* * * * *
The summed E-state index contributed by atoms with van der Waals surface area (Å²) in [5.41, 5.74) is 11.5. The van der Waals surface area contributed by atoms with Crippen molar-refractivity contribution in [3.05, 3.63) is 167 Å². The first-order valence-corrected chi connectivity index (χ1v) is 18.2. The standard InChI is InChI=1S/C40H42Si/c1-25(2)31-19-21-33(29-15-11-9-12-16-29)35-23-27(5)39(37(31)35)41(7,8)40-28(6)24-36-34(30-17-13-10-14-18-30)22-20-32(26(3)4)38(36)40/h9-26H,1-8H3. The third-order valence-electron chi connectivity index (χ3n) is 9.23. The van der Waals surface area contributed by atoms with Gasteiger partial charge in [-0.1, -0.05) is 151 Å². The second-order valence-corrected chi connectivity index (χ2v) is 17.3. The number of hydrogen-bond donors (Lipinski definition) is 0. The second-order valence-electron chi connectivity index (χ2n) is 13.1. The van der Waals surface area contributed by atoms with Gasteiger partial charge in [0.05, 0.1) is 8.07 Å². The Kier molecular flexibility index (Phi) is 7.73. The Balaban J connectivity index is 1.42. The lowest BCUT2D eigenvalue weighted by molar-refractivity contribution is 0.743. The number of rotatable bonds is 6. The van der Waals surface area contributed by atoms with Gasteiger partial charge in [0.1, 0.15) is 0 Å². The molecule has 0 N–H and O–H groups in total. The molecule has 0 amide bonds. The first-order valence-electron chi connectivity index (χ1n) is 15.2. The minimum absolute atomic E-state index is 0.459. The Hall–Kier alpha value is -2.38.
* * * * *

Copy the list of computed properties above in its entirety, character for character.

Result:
The summed E-state index contributed by atoms with van der Waals surface area (Å²) in [5.41, 5.74) is 11.5. The van der Waals surface area contributed by atoms with Crippen molar-refractivity contribution in [3.05, 3.63) is 167 Å². The first-order valence-corrected chi connectivity index (χ1v) is 18.2. The standard InChI is InChI=1S/C40H42Si/c1-25(2)31-19-21-33(29-15-11-9-12-16-29)35-23-27(5)39(37(31)35)41(7,8)40-28(6)24-36-34(30-17-13-10-14-18-30)22-20-32(26(3)4)38(36)40/h9-26H,1-8H3. The third-order valence-electron chi connectivity index (χ3n) is 9.23. The van der Waals surface area contributed by atoms with Gasteiger partial charge in [-0.1, -0.05) is 151 Å². The second-order valence-corrected chi connectivity index (χ2v) is 17.3. The number of hydrogen-bond donors (Lipinski definition) is 0. The second-order valence-electron chi connectivity index (χ2n) is 13.1. The van der Waals surface area contributed by atoms with Gasteiger partial charge in [0.05, 0.1) is 8.07 Å². The Kier molecular flexibility index (Phi) is 7.73. The Balaban J connectivity index is 1.42. The lowest BCUT2D eigenvalue weighted by molar-refractivity contribution is 0.743. The number of rotatable bonds is 6. The van der Waals surface area contributed by atoms with Gasteiger partial charge in [0.1, 0.15) is 0 Å². The molecule has 0 N–H and O–H groups in total. The molecule has 0 amide bonds. The first-order valence-electron chi connectivity index (χ1n) is 15.2. The minimum absolute atomic E-state index is 0.459. The Hall–Kier alpha value is -2.38.